The Episcopal Palace in Astorga is a building by the famous architect Antoni Gaudí. It was built between 1889 and 1913. Designed in the Catalan Modernisme style, it is one of only three buildings by Gaudí outside Catalonia.
The edifice, built in gray granite from El Bierzo, is in a neo-medieval style harmonizing with its location, including the Cathedral in particular. It does, however, also feature some of the elements typical of the later Gaudí, such as the arches of the entrance with buttresses and the chimneys integrated in the side façades. Gaudí had devised a five-meter tall angel to crown the façade, but it was never mounted. The façade has four cylindrical towers and is surrounded by a ditch.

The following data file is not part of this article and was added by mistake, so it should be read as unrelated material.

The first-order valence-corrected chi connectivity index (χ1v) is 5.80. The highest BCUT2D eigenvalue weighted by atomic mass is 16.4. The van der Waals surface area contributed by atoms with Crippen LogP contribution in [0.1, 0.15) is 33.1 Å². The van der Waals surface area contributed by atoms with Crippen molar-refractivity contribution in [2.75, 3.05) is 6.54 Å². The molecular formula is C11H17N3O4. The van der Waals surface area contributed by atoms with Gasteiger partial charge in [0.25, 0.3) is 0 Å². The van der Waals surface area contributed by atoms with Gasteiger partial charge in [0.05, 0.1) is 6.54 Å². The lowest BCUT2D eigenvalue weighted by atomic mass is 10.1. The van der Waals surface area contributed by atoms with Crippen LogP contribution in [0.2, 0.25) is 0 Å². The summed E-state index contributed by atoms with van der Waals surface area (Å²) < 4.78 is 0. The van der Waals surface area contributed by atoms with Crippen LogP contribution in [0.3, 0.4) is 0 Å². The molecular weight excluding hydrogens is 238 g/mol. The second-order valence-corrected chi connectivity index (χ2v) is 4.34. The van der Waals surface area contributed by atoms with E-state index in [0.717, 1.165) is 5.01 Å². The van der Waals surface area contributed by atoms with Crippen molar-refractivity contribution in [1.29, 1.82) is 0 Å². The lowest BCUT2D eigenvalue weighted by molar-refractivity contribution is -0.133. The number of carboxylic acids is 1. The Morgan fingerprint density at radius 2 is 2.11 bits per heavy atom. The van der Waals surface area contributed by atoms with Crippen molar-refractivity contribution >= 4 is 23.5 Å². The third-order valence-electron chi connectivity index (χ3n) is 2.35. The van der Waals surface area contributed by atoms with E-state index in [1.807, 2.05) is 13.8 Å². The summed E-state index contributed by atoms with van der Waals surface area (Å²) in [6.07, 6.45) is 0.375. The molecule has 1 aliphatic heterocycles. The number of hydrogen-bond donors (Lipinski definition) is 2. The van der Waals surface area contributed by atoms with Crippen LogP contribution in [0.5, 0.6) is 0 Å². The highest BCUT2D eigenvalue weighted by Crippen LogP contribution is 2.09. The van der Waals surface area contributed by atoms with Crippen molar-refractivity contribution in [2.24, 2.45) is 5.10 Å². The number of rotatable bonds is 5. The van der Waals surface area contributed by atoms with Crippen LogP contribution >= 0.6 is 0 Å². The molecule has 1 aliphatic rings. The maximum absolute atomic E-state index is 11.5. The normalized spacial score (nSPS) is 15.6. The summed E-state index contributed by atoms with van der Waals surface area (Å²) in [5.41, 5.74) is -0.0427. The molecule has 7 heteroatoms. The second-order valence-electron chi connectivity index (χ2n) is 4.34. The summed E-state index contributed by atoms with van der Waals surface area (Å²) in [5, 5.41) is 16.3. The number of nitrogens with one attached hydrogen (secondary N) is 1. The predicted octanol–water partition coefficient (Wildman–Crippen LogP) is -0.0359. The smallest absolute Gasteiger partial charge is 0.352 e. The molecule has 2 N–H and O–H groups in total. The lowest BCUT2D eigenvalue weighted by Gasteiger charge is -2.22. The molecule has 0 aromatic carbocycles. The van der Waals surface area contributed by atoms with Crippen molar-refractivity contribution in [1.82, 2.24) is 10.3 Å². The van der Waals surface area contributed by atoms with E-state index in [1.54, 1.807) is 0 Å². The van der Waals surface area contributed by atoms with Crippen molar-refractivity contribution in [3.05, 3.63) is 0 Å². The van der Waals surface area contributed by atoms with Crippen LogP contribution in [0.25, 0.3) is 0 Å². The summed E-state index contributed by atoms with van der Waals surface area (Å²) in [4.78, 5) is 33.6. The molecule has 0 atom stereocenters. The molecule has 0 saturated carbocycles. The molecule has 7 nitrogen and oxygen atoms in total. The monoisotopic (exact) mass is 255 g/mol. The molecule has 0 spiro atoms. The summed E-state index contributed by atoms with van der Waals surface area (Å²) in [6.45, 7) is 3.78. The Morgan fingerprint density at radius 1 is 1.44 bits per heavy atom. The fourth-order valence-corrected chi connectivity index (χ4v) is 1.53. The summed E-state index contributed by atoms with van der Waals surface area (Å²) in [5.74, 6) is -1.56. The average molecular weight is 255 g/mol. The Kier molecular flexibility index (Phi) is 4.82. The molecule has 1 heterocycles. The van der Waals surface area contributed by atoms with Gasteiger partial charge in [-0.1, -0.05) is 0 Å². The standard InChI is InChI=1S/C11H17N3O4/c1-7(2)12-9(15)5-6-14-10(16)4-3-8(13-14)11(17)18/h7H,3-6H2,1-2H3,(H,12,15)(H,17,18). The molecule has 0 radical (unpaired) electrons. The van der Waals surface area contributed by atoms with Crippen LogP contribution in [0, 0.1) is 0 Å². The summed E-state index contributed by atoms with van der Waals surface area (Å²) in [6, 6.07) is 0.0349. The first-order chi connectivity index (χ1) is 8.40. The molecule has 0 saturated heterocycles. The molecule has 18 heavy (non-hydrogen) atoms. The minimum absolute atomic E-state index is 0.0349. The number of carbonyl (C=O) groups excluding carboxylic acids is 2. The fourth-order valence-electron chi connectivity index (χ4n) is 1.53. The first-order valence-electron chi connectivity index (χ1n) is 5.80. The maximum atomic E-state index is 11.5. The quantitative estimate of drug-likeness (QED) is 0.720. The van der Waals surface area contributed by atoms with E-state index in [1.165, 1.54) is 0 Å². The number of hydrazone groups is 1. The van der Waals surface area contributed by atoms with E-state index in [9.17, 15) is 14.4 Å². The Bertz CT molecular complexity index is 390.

In 1893, after the death of his friend, Bishop Grau, Gaudí resigned over disagreements with the council, halting the construction for several years. The palace was completed between 1907 and 1915 by Ricardo Garcia Guereta. During the Civil War the building served as the local headquarters of the Falange ( the sole legal party of the Francoist dictatorship) in Spain. In 1956 Julià Castelltort, a Catalan, began restoration works to adapt the building as a bishop's residence. Later bishop Marcelo González Martín promoted the conversion to the current role of the palace, a museum of religious art called Museo de los Caminos, dedicated to the Camino de Santiago.